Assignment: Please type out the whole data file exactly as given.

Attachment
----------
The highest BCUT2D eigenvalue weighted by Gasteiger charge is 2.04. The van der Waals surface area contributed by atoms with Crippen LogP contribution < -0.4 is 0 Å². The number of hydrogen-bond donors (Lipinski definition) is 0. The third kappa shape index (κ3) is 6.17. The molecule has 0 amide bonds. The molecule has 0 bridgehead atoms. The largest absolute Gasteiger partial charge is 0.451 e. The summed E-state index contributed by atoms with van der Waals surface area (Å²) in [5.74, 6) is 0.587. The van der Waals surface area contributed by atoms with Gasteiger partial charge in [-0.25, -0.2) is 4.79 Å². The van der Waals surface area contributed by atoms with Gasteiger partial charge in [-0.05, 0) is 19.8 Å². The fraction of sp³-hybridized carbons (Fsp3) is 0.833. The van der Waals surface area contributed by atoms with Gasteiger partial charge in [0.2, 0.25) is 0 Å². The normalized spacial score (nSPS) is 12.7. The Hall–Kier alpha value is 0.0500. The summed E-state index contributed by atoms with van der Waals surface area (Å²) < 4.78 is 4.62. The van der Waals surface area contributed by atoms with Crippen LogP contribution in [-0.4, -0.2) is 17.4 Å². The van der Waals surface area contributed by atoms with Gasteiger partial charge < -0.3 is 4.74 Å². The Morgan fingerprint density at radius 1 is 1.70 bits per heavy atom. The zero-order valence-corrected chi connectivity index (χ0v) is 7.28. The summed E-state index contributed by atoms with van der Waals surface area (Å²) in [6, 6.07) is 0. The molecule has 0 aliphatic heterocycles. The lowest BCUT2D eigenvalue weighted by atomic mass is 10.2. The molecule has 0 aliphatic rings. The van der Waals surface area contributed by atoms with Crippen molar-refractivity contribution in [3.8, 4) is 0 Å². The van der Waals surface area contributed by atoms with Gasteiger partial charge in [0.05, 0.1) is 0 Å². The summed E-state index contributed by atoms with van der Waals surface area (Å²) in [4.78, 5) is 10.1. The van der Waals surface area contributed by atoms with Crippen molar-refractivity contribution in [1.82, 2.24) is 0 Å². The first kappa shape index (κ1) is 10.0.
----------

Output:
The highest BCUT2D eigenvalue weighted by Gasteiger charge is 2.04. The van der Waals surface area contributed by atoms with Crippen LogP contribution < -0.4 is 0 Å². The number of hydrogen-bond donors (Lipinski definition) is 0. The third kappa shape index (κ3) is 6.17. The molecule has 0 amide bonds. The molecule has 0 bridgehead atoms. The largest absolute Gasteiger partial charge is 0.451 e. The summed E-state index contributed by atoms with van der Waals surface area (Å²) in [5.74, 6) is 0.587. The van der Waals surface area contributed by atoms with Gasteiger partial charge in [-0.25, -0.2) is 4.79 Å². The van der Waals surface area contributed by atoms with Gasteiger partial charge in [-0.05, 0) is 19.8 Å². The fraction of sp³-hybridized carbons (Fsp3) is 0.833. The van der Waals surface area contributed by atoms with Gasteiger partial charge in [0.2, 0.25) is 0 Å². The normalized spacial score (nSPS) is 12.7. The Hall–Kier alpha value is 0.0500. The summed E-state index contributed by atoms with van der Waals surface area (Å²) < 4.78 is 4.62. The van der Waals surface area contributed by atoms with Crippen LogP contribution in [-0.4, -0.2) is 17.4 Å². The van der Waals surface area contributed by atoms with Gasteiger partial charge < -0.3 is 4.74 Å². The Morgan fingerprint density at radius 1 is 1.70 bits per heavy atom. The zero-order valence-corrected chi connectivity index (χ0v) is 7.28. The summed E-state index contributed by atoms with van der Waals surface area (Å²) in [6, 6.07) is 0. The molecule has 0 aliphatic heterocycles. The lowest BCUT2D eigenvalue weighted by atomic mass is 10.2. The molecule has 0 aliphatic rings. The van der Waals surface area contributed by atoms with Crippen molar-refractivity contribution in [3.8, 4) is 0 Å². The van der Waals surface area contributed by atoms with Gasteiger partial charge in [0.05, 0.1) is 0 Å². The summed E-state index contributed by atoms with van der Waals surface area (Å²) in [4.78, 5) is 10.1. The van der Waals surface area contributed by atoms with Crippen molar-refractivity contribution in [1.82, 2.24) is 0 Å². The first kappa shape index (κ1) is 10.0.